I’ve said it before, if Rob Font was a font, he’d be a flowing medieval script so intricate you can hardly read it.  His entire game is predicated on one strike, his jab.  Font has a highly educated jab, Ph.D.  He works off that jab like a pro boxer, doubling and tripling it to set up his right hand and combinations.  My favorite combination is the double-jab-cross; that’s Font’s bread and butter.  Font’s jab is a lot like playing Mortal Kombat back in the day against someone that would use that weak little trip move over and over again and never let you get up, scoring a flawless victory and taking your quarter and sending you to the back of the line.  Font keeps his laser beam jab in your face and makes it very difficult for you to close the distance.
Since 2014, Font has compiled a 9-4 record and is coming off a tough five-round loss to the legend Jose Aldo.  Font sustained a ton of damage against Aldo, and the big question coming into this fight will be what kind of effect that damage will have on him.  We’ve seen it plenty of times; fighters who are never the same after engaging in life-altering wars inside the cage.  Rory McDonald vs. Robbie Lawler comes to mind.  Both fighters were never the same after they engaged in the greatest title fight of all time.
Technically, I give Font the edge in the stand-up.  He has a great understanding for how to alternate between power and finesse; he touches you with peppering shots to create openings to set up his power shots.  But I think a major part of his game plan against Chito will be takedowns and securing top control.  Font will need to look for takedowns in the open mat where Chito can’t use the cage to stand up, and use heavy ground and pound to stifle Vera’s offense from his back.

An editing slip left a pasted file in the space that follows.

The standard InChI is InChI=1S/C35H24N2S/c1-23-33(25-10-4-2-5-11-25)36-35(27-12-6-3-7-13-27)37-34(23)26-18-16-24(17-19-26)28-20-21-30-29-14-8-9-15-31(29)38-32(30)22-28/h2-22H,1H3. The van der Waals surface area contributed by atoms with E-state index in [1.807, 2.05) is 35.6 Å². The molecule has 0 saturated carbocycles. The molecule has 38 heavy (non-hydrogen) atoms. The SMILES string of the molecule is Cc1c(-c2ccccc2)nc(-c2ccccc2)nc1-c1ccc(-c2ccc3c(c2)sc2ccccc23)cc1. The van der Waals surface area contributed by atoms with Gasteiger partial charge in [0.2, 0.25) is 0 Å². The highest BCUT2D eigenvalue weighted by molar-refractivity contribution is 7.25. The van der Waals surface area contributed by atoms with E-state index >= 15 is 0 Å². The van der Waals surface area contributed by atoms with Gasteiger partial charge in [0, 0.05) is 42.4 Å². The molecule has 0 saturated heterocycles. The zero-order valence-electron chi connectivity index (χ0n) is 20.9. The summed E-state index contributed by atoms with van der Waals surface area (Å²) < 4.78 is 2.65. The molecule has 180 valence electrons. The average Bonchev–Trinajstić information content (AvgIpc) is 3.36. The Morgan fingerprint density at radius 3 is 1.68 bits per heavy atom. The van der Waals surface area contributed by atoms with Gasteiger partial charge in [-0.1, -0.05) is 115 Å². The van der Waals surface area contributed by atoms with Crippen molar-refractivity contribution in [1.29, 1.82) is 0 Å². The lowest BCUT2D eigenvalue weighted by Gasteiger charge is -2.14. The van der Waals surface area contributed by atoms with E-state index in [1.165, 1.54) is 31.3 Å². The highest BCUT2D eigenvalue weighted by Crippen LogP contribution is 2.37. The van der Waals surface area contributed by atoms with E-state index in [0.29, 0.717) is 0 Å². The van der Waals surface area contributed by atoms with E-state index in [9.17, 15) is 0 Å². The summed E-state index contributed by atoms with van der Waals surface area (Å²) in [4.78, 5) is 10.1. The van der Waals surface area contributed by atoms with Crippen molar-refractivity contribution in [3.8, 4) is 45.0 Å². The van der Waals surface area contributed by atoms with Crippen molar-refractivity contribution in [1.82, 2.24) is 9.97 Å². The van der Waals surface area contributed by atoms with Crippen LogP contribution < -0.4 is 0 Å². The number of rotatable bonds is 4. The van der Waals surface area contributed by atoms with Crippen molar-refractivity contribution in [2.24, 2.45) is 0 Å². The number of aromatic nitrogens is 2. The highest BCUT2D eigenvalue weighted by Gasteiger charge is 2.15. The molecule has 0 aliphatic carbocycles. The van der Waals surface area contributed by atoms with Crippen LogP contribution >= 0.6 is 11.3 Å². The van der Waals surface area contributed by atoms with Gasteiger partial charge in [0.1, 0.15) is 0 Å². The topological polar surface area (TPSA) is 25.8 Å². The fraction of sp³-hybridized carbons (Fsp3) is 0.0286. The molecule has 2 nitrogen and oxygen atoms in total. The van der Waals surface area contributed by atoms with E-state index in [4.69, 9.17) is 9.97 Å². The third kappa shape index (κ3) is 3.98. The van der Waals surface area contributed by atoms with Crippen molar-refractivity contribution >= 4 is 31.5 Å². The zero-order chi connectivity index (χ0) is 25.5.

Rob Font is coming into this one as the (-140) favorite, but make no mistake, this is a complete toss-up.  Chito can make this an ugly grinding fight with constant, unrelenting pressure.  Vera is 18-7 in his career, with fifteen of those wins coming by stoppage.  More importantly, Vera has never been stopped inside the allotted time limit.  Font is 19-5 with twelve wins by stoppage and has only been finished once.  This has five-round decision written all over it. 
The main event-winning streak came to a halt last weekend.  Amanda Lemos went from 100 to 0 real quick after piecing up Jessica Andrade on the feet in the opening minutes.  But then she pulled the emergency brake and executed a textbook power slide into an L when she was caught in a standing arm triangle.  I didn’t see that coming.  Anywho, Rob Font via decision.  On wax.
Winner: Rob Font | Method: Decision
Rob Font
Rob Font
Jake Collier (+120) vs. Andrei Arlovski (-145)
Collier: DK: $7.8k | Arlovski: DK: $8.4k
I’m old enough to remember when Andrei Arlovski was the UFC Heavyweight Champion of the world and the baddest man on the planet.  From his one-punch fifteen-second KO of Paul Buentello, to his trilogy with the roided up monster Tim Sylvia, to his stint outside the UFC and fighting Fedor Emelianenko, to currently riding a three-fight winning streak, Arlovski doesn’t get the respect he deserves as one of the greatest heavyweights of all time.  This bout against Jake Collier will mark Arlovski’s thirty-eighth appearance in the Octagon.  On top of his UFC run, Arlovski also fought in almost every old-school organization ever in existence: Elite XC, Strikeforce, World Series of Fighting, One FC, and Affliction.